Since the news of the Justice Department getting their hands on phone records of the Associated Press – without the AP’s cooperation – there has been new talk of a federal shield law.
But how broad would the shield law be? To cut to the chase: Would if cover bloggers?
The issue was nicely teed up in a PandoDaily post yesterday by Adam L. Penenberg:
[W]hen you’re trying to craft laws to protect journalists from having to disclose the identities of confidential sources, the first thing you must do is define what a journalist is. Unfortunately, that’s not so easy, because, well, what is a journalist? I’ve been working as one for almost 20 years, and I couldn’t give you a definition. What’s more, I don’t know anyone who could. More to the point, how do you cover everyone who should be covered in this day, when everybody can be his or her own publisher but not cover those who shouldn’t be protected?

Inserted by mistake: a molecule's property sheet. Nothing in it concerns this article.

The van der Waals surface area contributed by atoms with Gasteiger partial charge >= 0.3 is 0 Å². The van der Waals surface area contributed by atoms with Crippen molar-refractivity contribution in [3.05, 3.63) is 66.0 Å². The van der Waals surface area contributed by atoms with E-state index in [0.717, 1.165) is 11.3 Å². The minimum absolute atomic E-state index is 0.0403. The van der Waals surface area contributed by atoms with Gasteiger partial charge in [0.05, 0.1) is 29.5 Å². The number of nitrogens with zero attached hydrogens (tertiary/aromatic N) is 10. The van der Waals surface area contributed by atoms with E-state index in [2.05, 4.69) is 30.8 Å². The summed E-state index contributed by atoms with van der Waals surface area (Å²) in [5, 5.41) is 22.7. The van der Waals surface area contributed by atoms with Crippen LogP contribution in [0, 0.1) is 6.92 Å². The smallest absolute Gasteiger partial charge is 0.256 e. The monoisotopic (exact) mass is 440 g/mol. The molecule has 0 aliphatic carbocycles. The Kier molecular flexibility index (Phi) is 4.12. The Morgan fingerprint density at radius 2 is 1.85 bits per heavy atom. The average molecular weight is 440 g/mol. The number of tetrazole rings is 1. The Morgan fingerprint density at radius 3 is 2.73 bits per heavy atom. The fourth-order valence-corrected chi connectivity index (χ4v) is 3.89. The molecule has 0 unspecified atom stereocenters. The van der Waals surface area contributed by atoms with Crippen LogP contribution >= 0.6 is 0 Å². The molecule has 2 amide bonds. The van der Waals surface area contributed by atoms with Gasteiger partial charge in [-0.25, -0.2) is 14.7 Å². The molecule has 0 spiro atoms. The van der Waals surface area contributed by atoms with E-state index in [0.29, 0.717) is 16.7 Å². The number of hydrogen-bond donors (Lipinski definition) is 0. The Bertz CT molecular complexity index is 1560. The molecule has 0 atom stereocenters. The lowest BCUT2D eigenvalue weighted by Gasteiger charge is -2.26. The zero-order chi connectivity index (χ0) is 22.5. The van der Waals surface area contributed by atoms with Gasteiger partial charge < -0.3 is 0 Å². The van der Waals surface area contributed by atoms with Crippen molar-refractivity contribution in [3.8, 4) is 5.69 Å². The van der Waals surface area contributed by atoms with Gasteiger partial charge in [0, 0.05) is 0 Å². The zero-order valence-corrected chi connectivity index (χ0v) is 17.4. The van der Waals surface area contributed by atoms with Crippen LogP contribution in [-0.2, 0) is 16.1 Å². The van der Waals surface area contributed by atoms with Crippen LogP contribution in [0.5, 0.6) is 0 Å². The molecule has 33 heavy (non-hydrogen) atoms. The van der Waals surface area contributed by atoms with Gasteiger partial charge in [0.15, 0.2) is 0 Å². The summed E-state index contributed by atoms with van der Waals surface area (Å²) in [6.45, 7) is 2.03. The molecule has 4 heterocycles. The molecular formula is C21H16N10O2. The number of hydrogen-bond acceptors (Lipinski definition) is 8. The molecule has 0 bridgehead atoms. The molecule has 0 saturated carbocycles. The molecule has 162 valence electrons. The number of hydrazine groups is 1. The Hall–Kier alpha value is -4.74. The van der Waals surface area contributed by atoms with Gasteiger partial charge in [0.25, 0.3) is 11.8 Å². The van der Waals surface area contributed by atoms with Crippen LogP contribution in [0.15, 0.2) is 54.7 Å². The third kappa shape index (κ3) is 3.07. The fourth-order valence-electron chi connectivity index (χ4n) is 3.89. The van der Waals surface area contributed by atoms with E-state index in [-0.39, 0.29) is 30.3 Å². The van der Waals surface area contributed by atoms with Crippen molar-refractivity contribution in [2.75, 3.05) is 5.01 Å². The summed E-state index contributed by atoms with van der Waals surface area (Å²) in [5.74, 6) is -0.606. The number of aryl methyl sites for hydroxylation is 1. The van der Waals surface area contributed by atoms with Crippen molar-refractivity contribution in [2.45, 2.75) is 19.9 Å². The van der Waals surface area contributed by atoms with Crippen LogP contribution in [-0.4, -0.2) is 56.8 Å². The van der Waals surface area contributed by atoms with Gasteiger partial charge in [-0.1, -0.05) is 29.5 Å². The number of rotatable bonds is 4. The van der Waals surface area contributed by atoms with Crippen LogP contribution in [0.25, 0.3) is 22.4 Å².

Mr. Penenberg’s post does a nice job of exploring the range of possible ways to deal with that question in surveying some of the many state shield laws in the U.S. and giving some of the history of how false starts on a federal shield law in recent years have dealt with the blogger question.
Of course, there’s also the separate scope question of a national-security exception. With such an exception, the question of who counts as a journalist may often be academic.